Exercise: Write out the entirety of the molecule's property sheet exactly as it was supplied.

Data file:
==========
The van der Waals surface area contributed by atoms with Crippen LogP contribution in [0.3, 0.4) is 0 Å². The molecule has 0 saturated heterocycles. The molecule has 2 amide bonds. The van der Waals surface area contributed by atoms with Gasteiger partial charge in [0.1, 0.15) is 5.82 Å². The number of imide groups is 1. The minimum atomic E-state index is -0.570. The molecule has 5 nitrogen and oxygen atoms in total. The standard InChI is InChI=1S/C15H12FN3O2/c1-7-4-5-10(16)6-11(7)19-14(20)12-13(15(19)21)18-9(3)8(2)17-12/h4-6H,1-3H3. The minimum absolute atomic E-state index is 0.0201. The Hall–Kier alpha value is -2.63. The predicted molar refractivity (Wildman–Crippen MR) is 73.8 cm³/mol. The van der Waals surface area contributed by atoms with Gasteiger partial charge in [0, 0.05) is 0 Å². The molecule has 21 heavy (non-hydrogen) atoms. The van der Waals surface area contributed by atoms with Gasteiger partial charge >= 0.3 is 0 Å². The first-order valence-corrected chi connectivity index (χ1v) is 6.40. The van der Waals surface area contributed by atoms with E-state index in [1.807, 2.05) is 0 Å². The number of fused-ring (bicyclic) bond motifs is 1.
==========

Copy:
The van der Waals surface area contributed by atoms with Crippen LogP contribution in [0.3, 0.4) is 0 Å². The molecule has 0 saturated heterocycles. The molecule has 2 amide bonds. The van der Waals surface area contributed by atoms with Gasteiger partial charge in [0.1, 0.15) is 5.82 Å². The number of imide groups is 1. The minimum atomic E-state index is -0.570. The molecule has 5 nitrogen and oxygen atoms in total. The standard InChI is InChI=1S/C15H12FN3O2/c1-7-4-5-10(16)6-11(7)19-14(20)12-13(15(19)21)18-9(3)8(2)17-12/h4-6H,1-3H3. The minimum absolute atomic E-state index is 0.0201. The Hall–Kier alpha value is -2.63. The predicted molar refractivity (Wildman–Crippen MR) is 73.8 cm³/mol. The van der Waals surface area contributed by atoms with Gasteiger partial charge in [0, 0.05) is 0 Å². The molecule has 21 heavy (non-hydrogen) atoms. The van der Waals surface area contributed by atoms with Gasteiger partial charge >= 0.3 is 0 Å². The first-order valence-corrected chi connectivity index (χ1v) is 6.40. The van der Waals surface area contributed by atoms with E-state index in [1.807, 2.05) is 0 Å². The number of fused-ring (bicyclic) bond motifs is 1.